Understand the Problem
There can be no doubt about it: Young people are simply more likely to be wrongfully convicted than adults. There are many reasons for this, many of which are rooted in the special developmental vulnerabilities of children. Children and teenagers are categorically more suggestible, compliant, and vulnerable to outside pressures than adults. They are less able to weigh risks and consequences; less likely to understand their legal rights; and less likely to understand what attorneys do or how attorneys can help them. The CWCY is aimed at helping wrongfully convicted kids and remedying the root causes of wrongful convictions of youth, with a special focus on the following issues:
False confessions are one of the leading causes of wrongful convictions, accounting for roughly 25% of all convictions that were later overturned based on DNA evidence. Indeed, as the U.S. Supreme Court acknowledged in 2009, "There is mounting empirical evidence that these pressures [associated with custodial police interrogation] can induce a frighteningly high percentage of people to confess to crimes they never committed."
Citing the CWCY’s work, the high court concluded in 2011 that the risk of false confession is "all the more troubling…and all the more acute" when the subject of custodial interrogation is a juvenile. Its conclusion has been backed up by a slew of research. One leading study of 125 proven false confession cases found that 63% of false confessors were under the age of twenty-five and 32% were under eighteen. Another respected study of 340 exonerations found that juveniles under the age of eighteen were three times as likely to falsely confess as adults. Leading law enforcement organizations, such as the International Association of Chiefs of Police, also agree that children are particularly likely to give false confessions during the pressure-cooker of police interrogation.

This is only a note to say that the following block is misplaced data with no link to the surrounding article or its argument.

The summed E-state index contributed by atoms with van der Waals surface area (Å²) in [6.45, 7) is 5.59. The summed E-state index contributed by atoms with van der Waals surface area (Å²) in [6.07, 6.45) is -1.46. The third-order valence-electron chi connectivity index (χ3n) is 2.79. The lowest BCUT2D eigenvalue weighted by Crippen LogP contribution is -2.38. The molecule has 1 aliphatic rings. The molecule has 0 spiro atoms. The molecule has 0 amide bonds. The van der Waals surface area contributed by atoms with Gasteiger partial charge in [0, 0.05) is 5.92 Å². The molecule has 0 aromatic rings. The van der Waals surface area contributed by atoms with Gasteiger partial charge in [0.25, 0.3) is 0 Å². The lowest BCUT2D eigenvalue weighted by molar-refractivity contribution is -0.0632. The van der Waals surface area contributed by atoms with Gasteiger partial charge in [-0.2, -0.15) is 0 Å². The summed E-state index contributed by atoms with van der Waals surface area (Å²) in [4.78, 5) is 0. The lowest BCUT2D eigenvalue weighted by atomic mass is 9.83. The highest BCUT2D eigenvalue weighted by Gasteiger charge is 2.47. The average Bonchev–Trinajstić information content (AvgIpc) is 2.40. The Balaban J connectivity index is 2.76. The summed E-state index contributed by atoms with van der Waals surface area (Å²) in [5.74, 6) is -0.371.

The witnesses presented against children are often children themselves. The same interrogation tactics that can cause youthful suspects to falsely confess, however, can also cause youthful witnesses to falsely implicate their peers. Those witnesses may be particularly vulnerable even to unintentional suggestion during police interviews, line-ups, and other eyewitness identification procedures, due to an inherent desire to please authority figures or a simple desire to end the unpleasant experience of being at the police station. The result is that – often at the urging of police – some youth give statements blaming other kids so that they can go home.
Time and again, researchers have concluded that most youth – even those who might be considered "street-smart" – simply do not understand their Miranda rights to counsel and to remain silent. Accordingly, these children do not exercise those essential rights and are thus left alone during police interrogation, without the assistance of counsel, a friendly adult, or their parents. Too often, the child's resulting statement is involuntary or unreliable.